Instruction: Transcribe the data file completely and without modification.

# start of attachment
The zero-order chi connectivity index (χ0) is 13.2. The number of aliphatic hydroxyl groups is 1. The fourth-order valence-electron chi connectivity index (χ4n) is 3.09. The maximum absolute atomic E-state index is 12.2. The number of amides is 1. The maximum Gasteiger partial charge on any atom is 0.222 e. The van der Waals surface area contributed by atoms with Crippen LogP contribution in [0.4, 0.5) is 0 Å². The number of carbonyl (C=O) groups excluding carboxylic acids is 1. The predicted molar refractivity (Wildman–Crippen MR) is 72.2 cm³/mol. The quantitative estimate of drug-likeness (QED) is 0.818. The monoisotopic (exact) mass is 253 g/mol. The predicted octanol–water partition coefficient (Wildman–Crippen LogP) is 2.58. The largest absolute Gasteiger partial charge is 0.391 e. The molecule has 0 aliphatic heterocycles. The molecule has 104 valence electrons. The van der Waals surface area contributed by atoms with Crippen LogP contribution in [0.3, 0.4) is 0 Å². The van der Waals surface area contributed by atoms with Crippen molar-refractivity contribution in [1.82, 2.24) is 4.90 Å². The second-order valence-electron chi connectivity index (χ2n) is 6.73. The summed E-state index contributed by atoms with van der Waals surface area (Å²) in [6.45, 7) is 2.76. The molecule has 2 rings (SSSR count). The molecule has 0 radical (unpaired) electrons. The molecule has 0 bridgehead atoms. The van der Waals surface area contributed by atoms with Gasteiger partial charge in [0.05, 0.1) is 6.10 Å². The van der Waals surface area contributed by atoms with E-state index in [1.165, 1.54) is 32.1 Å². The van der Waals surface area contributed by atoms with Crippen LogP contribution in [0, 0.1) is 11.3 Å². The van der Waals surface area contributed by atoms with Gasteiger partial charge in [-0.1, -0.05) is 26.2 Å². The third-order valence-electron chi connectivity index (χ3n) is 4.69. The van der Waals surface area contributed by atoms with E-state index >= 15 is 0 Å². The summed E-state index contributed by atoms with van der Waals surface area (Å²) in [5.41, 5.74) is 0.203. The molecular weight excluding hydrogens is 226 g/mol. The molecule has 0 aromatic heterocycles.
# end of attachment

The zero-order chi connectivity index (χ0) is 13.2. The number of aliphatic hydroxyl groups is 1. The fourth-order valence-electron chi connectivity index (χ4n) is 3.09. The maximum absolute atomic E-state index is 12.2. The number of amides is 1. The maximum Gasteiger partial charge on any atom is 0.222 e. The van der Waals surface area contributed by atoms with Crippen LogP contribution in [0.4, 0.5) is 0 Å². The number of carbonyl (C=O) groups excluding carboxylic acids is 1. The predicted molar refractivity (Wildman–Crippen MR) is 72.2 cm³/mol. The quantitative estimate of drug-likeness (QED) is 0.818. The monoisotopic (exact) mass is 253 g/mol. The predicted octanol–water partition coefficient (Wildman–Crippen LogP) is 2.58. The largest absolute Gasteiger partial charge is 0.391 e. The molecule has 0 aliphatic heterocycles. The molecule has 104 valence electrons. The van der Waals surface area contributed by atoms with Crippen LogP contribution in [0.3, 0.4) is 0 Å². The van der Waals surface area contributed by atoms with Crippen molar-refractivity contribution in [1.82, 2.24) is 4.90 Å². The second-order valence-electron chi connectivity index (χ2n) is 6.73. The summed E-state index contributed by atoms with van der Waals surface area (Å²) in [6.45, 7) is 2.76. The molecule has 2 rings (SSSR count). The molecule has 0 radical (unpaired) electrons. The molecule has 0 bridgehead atoms. The van der Waals surface area contributed by atoms with Gasteiger partial charge in [0.05, 0.1) is 6.10 Å². The van der Waals surface area contributed by atoms with E-state index in [1.165, 1.54) is 32.1 Å². The van der Waals surface area contributed by atoms with Crippen LogP contribution in [0, 0.1) is 11.3 Å². The van der Waals surface area contributed by atoms with Gasteiger partial charge in [-0.1, -0.05) is 26.2 Å². The third-order valence-electron chi connectivity index (χ3n) is 4.69. The van der Waals surface area contributed by atoms with E-state index >= 15 is 0 Å². The summed E-state index contributed by atoms with van der Waals surface area (Å²) in [5.41, 5.74) is 0.203. The molecular weight excluding hydrogens is 226 g/mol. The molecule has 0 aromatic heterocycles.